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Monthly Archives: September 2013

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When I started working with Decades Review this past summer, we didn’t even have a blog. We’ve just recently started taking awkward baby steps into the world of blogging and it made me wonder if readers ever ask the question, “Why does a literary magazine’s blog matter?”

What’s the purpose of our blog?

The staff of DR, myself included, think about this quite a bit. Setting up a blog isn’t difficult, it only takes about five minutes to do and you can post content anytime you want. Blog experts tell us that there are all sorts of rules regarding how a blog works. It must be full of great content. You should only publish once or twice a week, never daily! There are many experts and many rules. I’m sure all of them are right.

But it can get a little bit confusing.

One of the big advantages we have here at DR is the diversity of our staff. Each of our staffers have a unique background with unique views on publishing. We all contribute in a variety of ways you don’t see noted in our masthead descriptions.

So here’s what we’re trying to do:

Be Friendly We’re aiming for a “sweet tea on the front porch and no where we need to be” kind of atmosphere. We take our work seriously here at DR but we want our readers and contributors to feel like they’re part of the family. We want to keep in touch, answer your questions and do anything we can to help you along with your writing endeavors. We care.

Take Off the Mask More often than not, there’s a poor relationship between publishers and their audience. We don’t want to be cloaked in secrecy. We want our audience to understand what we do and why we do it. By being open about how things operate and what our goals are, we should be able to have a better relationship with our audience. It’s strange, given how much publishers and audience need each other, that things are often combative. But, hey, humans are nuts. We’re good with that.

Offer a Helping Hand Our resources and time may be limited but if a reader, present or potential contributor ever asks for feedback or advice we won’t turn them away. There’s a wide range of writers voices who are never heard and we strive to highlight voices that are often ignored. At DR we want to see you grow and succeed. We’ve taken it upon ourselves to provide you with a platform to do so.

Be Distinct This one’s a bit weird because there isn’t just one person who posts on the blog. Whether it’s me, Connor, Josh or (possibly in the near future) a guest blogger there isn’t one specific person who is The Voice of our magazine. We like to think that our contributing authors set the tone of our publication.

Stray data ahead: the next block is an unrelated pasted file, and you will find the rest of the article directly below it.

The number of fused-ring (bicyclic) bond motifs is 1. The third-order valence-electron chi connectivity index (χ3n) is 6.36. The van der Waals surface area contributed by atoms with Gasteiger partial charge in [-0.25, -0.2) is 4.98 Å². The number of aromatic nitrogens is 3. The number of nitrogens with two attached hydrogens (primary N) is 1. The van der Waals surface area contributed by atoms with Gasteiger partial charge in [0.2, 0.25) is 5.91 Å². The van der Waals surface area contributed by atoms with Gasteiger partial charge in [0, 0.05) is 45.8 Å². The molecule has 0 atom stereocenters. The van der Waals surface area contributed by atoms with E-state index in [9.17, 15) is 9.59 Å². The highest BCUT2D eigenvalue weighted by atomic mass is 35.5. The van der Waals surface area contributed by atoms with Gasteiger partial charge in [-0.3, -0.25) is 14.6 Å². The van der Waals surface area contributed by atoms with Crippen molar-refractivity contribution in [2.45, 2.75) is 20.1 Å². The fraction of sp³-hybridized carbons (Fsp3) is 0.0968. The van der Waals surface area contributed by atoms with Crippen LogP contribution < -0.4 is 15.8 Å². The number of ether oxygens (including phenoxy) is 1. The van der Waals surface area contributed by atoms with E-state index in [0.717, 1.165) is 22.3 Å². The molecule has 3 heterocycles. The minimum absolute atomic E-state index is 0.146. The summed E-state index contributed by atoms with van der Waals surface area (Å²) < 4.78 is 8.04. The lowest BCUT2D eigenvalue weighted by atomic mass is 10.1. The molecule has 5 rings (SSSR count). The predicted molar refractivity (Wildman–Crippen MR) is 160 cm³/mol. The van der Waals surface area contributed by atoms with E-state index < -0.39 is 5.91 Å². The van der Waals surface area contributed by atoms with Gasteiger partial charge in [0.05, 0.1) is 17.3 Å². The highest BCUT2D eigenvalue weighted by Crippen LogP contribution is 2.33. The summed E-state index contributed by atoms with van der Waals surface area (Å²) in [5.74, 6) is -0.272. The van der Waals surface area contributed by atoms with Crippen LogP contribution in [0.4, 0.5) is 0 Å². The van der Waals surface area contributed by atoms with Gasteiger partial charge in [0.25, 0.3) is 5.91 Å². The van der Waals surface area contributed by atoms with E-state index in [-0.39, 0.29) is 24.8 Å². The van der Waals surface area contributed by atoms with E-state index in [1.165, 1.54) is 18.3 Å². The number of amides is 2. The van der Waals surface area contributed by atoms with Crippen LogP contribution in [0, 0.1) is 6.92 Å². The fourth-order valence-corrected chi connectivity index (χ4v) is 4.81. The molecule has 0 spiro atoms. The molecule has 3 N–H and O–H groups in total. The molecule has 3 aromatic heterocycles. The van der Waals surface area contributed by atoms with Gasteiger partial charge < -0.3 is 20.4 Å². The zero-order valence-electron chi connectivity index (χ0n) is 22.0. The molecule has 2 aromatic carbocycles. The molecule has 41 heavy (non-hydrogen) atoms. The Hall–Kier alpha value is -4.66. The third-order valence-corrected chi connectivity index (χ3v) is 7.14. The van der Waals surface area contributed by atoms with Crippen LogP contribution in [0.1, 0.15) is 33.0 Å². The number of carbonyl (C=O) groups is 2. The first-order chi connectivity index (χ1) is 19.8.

We want our blog to be fun. It doesn’t always have to be silly but as long as we aim to fill it with “the good stuff” I think it will always be fun. For this reason, I tend to make my blog posts conversational in style. Connor has a more serious, yet charming tone of voice when he writes; his style makes you want to believe everything he tells you.

When we post, we don’t edit dozens of times. We’re not trying to be overly professional. The hope is simply  that these read like friendly notes. We’re reaching out in an attempt to start a conversation and make you feel like you’re a part of the magazine, because you are. If it weren’t for you guys we wouldn’t be here.

Paige Edenfield, Poetry Editor
Decades
Review

 

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Issue Nine launches on the first of October.  We recommend that you clear your schedule to allow for maximum reading time—our two year anniversary issue presents a short story from Scott Burr (winner of the 2006 Reville Short Fiction Contest and author of The Dog Catcher’s Wife), poetry from Matthew Drew Williams (work published or forthcoming in Eunoia Review and The Fat City Review), and plenty of other fantastic artists.

But that’s enough talk from us.  Check out some of these excerpts!

“Later, They Fought Over the Most Trivial Things” by Scott Burr

Later, they fought over the most trivial things. He would say that he was going out, she would demand to know where, and a battle would ensue that would last longer, he always realized later, than it would have taken in the first place, just going out and not telling her. She was not jealous, but felt abandoned when he left; he was neither unfaithful nor adverse to her joining him, but only resentful of being made to always give an account of himself and his actions… Why, after all, did he feel it necessary to cut her down in this fashion? It was true that she was not a doctor, but she was happy as a nurse. He could ask her mother, if he did not believe her: she had wanted to be a nurse ever since she was young. His protestations – that this wasn’t even what he was talking about – would be lost in the overwhelming wave of her hurt (not that what he had said had hurt her, of course, but that according to her he had said it to hurt her). So instead he said nothing, and nodded, a reply that was by now a reflex disconnected from its connotations, and no longer implied agreement or accord. He simply nodded – like Pavlov’s dog, he thought to himself -because it was the only thing that ever stopped her.